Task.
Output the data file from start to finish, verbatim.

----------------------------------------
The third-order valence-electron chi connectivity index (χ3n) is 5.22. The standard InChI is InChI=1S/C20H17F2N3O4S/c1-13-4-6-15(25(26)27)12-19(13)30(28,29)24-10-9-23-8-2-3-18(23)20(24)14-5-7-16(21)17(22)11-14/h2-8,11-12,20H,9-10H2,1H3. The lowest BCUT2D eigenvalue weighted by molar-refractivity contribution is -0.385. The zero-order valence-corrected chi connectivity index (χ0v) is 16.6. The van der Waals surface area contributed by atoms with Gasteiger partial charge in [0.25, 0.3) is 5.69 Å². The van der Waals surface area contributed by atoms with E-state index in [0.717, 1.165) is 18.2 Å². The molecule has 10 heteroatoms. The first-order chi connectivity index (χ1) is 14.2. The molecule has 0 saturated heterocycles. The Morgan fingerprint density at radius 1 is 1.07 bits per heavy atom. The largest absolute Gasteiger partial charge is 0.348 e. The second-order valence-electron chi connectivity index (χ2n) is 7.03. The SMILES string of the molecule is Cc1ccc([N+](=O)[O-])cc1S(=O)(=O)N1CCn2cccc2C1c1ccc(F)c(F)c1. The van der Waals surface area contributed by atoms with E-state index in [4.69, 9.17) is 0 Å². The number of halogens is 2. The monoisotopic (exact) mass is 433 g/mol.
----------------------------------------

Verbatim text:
The third-order valence-electron chi connectivity index (χ3n) is 5.22. The standard InChI is InChI=1S/C20H17F2N3O4S/c1-13-4-6-15(25(26)27)12-19(13)30(28,29)24-10-9-23-8-2-3-18(23)20(24)14-5-7-16(21)17(22)11-14/h2-8,11-12,20H,9-10H2,1H3. The lowest BCUT2D eigenvalue weighted by molar-refractivity contribution is -0.385. The zero-order valence-corrected chi connectivity index (χ0v) is 16.6. The van der Waals surface area contributed by atoms with Gasteiger partial charge in [0.25, 0.3) is 5.69 Å². The van der Waals surface area contributed by atoms with E-state index in [0.717, 1.165) is 18.2 Å². The molecule has 10 heteroatoms. The first-order chi connectivity index (χ1) is 14.2. The molecule has 0 saturated heterocycles. The Morgan fingerprint density at radius 1 is 1.07 bits per heavy atom. The largest absolute Gasteiger partial charge is 0.348 e. The second-order valence-electron chi connectivity index (χ2n) is 7.03. The SMILES string of the molecule is Cc1ccc([N+](=O)[O-])cc1S(=O)(=O)N1CCn2cccc2C1c1ccc(F)c(F)c1. The van der Waals surface area contributed by atoms with E-state index in [4.69, 9.17) is 0 Å². The number of halogens is 2. The monoisotopic (exact) mass is 433 g/mol.